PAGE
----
In lieu of an abstract, here is a brief excerpt of the content:

  • Interrogating the Soliloquist: Does It Really Go without Saying?
  • John C. Freeman (bio)
GUIL:

What is he [Hamlet] doing? (ROS repeats movement.)

ROS:

Talking.

GUIL:

To himself? (ROS starts to move. GUIL cuts in impatiently.) Is he alone?

ROS:

No, he’s with a soldier.

GUIL:

Then he’s not talking to himself, is he?

ROS:

Not by himself…

—Tom Stoppard (1967)

In his The Feeling of What Happens, Antonio Damasio surveys the contemporary fields of neuroscience and cognitive neuroscience, observing they have belatedly but “finally endorsed emotion” in their investigations (1999, 40). According to Katherine Wider, this upgrading of emotions is critical to understanding how “the affective nature of consciousness…makes all conscious states self-conscious” (2006, 70). Citing studies of people who have sustained neurological damage to areas associated with emotion, she notes that in such instances a diminution of the sense of self occurs. It is only the “emotional tinge,” she argues, “that produces a sense of the self as the owner of one’s present experience.” Lacking this affective component, “there is no sense of the ownership of experience, and with it there is always at least a minimal sense of ownership” (65). Central to how we take possession of the self is our oral interaction with others. As Lance Strate argues, we “sound out” others in our initial formation of a self:

The fundamental form of language is sound, and from the beginning we listen to the speech of others in our environment and make sounds of our own. Typically, this leads to speech acquisition. We learn language by speaking out loud and listening to others as they do the same. Only later do we internalize these voices as memory and other forms of thought.

(2009, par. 36) [End Page 131]

The origin of consciousness in our oral interactions suggests such speech can open a window into this interiorization process. In the figure of the soliloquist, we encounter the perfect clinical subject for obtaining what Damasio describes as a “sense of a self in the act of knowing” (1999, 308). Indeed, the work of discourse analysts and cognitive theorists, with their focus on the relationship between verbal behavior and cognitive processes, proves quite useful in this regard. Unfortunately, many literary critics would have us erase the earliest trace of this interiorization: speech itself. Although the clueless Rosencrantz and Guildenstern fail in their comic interrogations of Hamlet, we can at least credit them for having tried to sound him out from his lowest note to the top of his compass. Literary critics, on the contrary, have been altogether tone-deaf in this regard. Regarding their treatment of the soliloquy, what they offer is a veritable dumb show. James Hirsh, for example, separates speech from thought in claiming, “The words spoken by the actor do not represent words spoken by the character but words merely passing through the mind of the character” (2003, 13). Morris Arnold, too, poses a conundrum in describing the soliloquy “as a milieu for disclosing inaudible thoughts.” Here, the audience is instructed to divorce the medium from the message:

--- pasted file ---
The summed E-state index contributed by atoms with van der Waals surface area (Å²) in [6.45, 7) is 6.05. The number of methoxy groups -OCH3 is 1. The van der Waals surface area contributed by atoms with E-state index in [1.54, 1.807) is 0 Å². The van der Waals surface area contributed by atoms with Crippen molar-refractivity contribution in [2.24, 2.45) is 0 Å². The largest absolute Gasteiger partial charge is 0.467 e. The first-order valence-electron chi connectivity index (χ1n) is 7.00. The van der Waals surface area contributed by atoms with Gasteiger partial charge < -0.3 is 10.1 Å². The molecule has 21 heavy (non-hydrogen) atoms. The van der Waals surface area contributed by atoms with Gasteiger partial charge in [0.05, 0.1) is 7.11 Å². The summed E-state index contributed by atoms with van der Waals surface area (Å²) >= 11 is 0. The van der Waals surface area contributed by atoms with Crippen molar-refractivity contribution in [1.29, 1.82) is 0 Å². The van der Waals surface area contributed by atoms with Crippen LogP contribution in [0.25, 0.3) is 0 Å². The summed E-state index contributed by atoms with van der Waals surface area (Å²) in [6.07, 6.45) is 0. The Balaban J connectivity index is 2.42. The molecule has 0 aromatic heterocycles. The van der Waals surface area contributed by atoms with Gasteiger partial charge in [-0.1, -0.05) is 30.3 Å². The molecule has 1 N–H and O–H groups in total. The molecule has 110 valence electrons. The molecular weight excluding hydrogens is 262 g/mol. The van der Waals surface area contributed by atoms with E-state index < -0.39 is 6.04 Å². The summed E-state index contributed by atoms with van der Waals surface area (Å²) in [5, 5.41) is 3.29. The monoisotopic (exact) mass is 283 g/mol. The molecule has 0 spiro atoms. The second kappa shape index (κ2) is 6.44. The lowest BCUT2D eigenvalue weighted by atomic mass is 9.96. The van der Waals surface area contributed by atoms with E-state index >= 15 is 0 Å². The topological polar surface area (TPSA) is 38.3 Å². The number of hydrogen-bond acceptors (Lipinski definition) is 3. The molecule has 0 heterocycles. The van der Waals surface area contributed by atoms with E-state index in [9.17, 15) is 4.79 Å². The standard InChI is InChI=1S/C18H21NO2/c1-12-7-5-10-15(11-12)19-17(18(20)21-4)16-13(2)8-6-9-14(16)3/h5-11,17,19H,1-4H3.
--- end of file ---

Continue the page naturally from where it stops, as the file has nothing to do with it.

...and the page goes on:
In that case, the soliloquizer is represented not as talking to himself but as thinking to himself, and we pass from the frank convention to one subtly suggestive. When this type of soliloquy is used with full effect…the auditor forgets the medium of speech, merely realizing that he is becoming aware of the thoughts and the emotions of the soliloquizer.

(1965, 21)

Attempts to split the soliloquy from its oral component by divorcing the actor’s speech from “words merely passing through the mind of the character” hearken to Petrarch’s privileging of interiority over speech. (One thinks, for instance, of St. Augustine’s amazement over discovering Ambrose silently reading a book instead of following the usual practice of reading it aloud.) Noting a shift from Petrarch’s privileging of interiority over speaking and eloquence, Robert Strozier identifies later humanists as assuming a “different theoretical position” in their belief that interior processes could be represented by the medium of language. Outward signs (verba) could be connected “to the unknown res: thought, intention, meaning, or the interiority of things in general” (2004, 203). “Oratory...

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Additional Information

ISSN
1534-0627
Print ISSN
1069-0697
Pages
pp. 131-154
Launched on MUSE
2011-05-18
Open Access
No
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